The Catholic University of America

Test Taking:

 Preparing for your exam: 

  • Be academically ready by having a complete set of notes and by having all of the readings done
  • Find out about the test format and focus. Ask in class and figure it out from old tests
  • Try to get better at predicting a professor’s test questions by comparing old tests to notes and by focusing on the professor's emphasis in a lecture
  • Use a study group to compare notes, brainstorm possible test questions, and test each other on the material
  • Be physically ready: get a good night's sleep and make sure not to go to the exam hungry
  • Arrive on time, with all of the necessary materials

Avoiding test anxiety:

  • The best way to avoid stress is to be prepared; give yourself plenty of time to study in advance to really get the know the material
  • Give yourself time to review the material 

Taking your exam:

  • Choose your seat wisely; sitting in your normal seat might be helpful, but consider sitting somewhere different to be away from friends, near the professor, etc.
  • Scope out the test: skim over the entire test assess the format and value of all questions gauge your time demands
  • Choose which questions to answer (if that's a choice)
  • Decide where to start (not necessarily at the beginning)
  • Wherever there is room on the test, spill out anything you've memorized
  • Sketch an outline or "map" for essay questions
  • Start with the easiest questions to make sure that you don't miss out on easy points
  • Circle or underline key words in questions to stay focused
  • Go through the test to make sure you didn't miss anything
  • Read over and edit essays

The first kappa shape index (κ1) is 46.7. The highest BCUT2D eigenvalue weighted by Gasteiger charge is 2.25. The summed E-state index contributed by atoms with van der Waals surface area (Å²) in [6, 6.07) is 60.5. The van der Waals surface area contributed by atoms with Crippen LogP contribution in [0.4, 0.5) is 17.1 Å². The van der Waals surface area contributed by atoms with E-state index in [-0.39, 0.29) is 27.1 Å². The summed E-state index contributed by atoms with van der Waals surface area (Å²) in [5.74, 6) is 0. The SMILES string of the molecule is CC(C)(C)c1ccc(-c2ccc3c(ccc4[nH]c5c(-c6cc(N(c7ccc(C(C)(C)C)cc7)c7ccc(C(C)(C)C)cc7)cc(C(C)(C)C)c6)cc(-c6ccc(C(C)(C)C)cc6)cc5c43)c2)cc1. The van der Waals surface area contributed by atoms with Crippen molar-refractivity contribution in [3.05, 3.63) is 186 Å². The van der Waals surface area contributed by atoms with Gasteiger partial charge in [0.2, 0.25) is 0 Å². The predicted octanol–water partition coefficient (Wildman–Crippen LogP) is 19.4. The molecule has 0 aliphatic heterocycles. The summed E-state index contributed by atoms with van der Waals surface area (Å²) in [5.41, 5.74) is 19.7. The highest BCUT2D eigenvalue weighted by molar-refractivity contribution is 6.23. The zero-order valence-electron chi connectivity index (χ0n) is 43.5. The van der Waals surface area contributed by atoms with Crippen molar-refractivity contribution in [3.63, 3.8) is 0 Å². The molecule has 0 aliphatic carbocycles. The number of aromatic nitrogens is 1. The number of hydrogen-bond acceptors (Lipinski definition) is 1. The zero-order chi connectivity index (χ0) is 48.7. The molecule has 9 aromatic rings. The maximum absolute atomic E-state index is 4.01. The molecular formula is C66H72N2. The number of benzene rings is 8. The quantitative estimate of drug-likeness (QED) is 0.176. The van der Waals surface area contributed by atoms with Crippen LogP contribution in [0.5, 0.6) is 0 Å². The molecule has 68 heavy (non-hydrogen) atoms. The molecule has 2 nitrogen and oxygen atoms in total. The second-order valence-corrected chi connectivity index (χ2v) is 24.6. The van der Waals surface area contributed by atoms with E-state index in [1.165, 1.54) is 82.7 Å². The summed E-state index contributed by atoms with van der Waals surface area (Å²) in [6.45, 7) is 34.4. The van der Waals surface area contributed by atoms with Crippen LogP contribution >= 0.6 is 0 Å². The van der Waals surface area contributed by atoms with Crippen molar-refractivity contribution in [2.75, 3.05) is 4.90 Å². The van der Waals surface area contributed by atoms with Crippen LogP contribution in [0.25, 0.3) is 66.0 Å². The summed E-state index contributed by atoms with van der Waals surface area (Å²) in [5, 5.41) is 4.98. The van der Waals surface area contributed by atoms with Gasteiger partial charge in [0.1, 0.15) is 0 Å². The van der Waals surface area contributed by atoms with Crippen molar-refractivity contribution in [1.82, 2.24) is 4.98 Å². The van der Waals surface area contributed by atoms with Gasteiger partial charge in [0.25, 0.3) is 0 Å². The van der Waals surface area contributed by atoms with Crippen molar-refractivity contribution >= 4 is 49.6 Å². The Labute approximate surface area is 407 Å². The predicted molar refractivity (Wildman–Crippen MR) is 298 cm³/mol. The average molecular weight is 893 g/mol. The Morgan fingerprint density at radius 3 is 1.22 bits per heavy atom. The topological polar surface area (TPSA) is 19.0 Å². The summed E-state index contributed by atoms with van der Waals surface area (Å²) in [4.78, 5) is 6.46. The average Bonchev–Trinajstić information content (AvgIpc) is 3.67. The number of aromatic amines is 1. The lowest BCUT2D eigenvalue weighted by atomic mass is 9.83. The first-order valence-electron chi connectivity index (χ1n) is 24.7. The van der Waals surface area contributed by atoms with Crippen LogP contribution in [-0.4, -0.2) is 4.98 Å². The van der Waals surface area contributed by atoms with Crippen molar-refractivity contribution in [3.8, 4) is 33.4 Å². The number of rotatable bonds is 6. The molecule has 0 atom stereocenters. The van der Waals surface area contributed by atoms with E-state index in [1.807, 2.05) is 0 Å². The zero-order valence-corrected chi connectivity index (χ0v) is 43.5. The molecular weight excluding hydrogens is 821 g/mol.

Learning from your exam:

Find out what you missed - Check over every item for which you received partial or no credit and find the right answers.

Find out why you missed it :

  • Misread the question
  • Tried to avoid the question by writing around it
  • Poor reasoning
  • Poor organization of the answer
  • Poor selection of support
  • Incomplete answers
  • Wrote too much (and exposed your ignorance)
  • Wrote too little
  • Careless computation
  • Inaccurate sketches or diagrams
  • Poor time management

Check out your correct answers also so you can solidify them in your mind for the next test, especially those that were just good guesses.

Collect your errors and find their categories (including whether they derived from texts, lectures or both) so you can avoid them next time.

From the Professor:

  • Find out your relative standing in the class so you have an idea of your preparedness and mastery and/or of the difficulty of the test.
  • If test papers are not returned or returned only briefly in class, make an appointment to go over yours more carefully.
  • Ask for specific criticism, but with an attitude of wanting improvement and constructive criticism, as opposed to one of grade-grubbing or arguing. When talking with your professor, forget the actual grade which could only imply his/her inaccuracy or unfairness
  • Ask for a model of a good answer both to appreciate what you need to work on and to better understand what the professor is looking for.

Save all your exam questions and answers for future review:

  • You will have information on your professor's range and depth of focus
  • You will have a reminder about how he constructs and words a test
  • All or parts of some questions might be repeated or reworked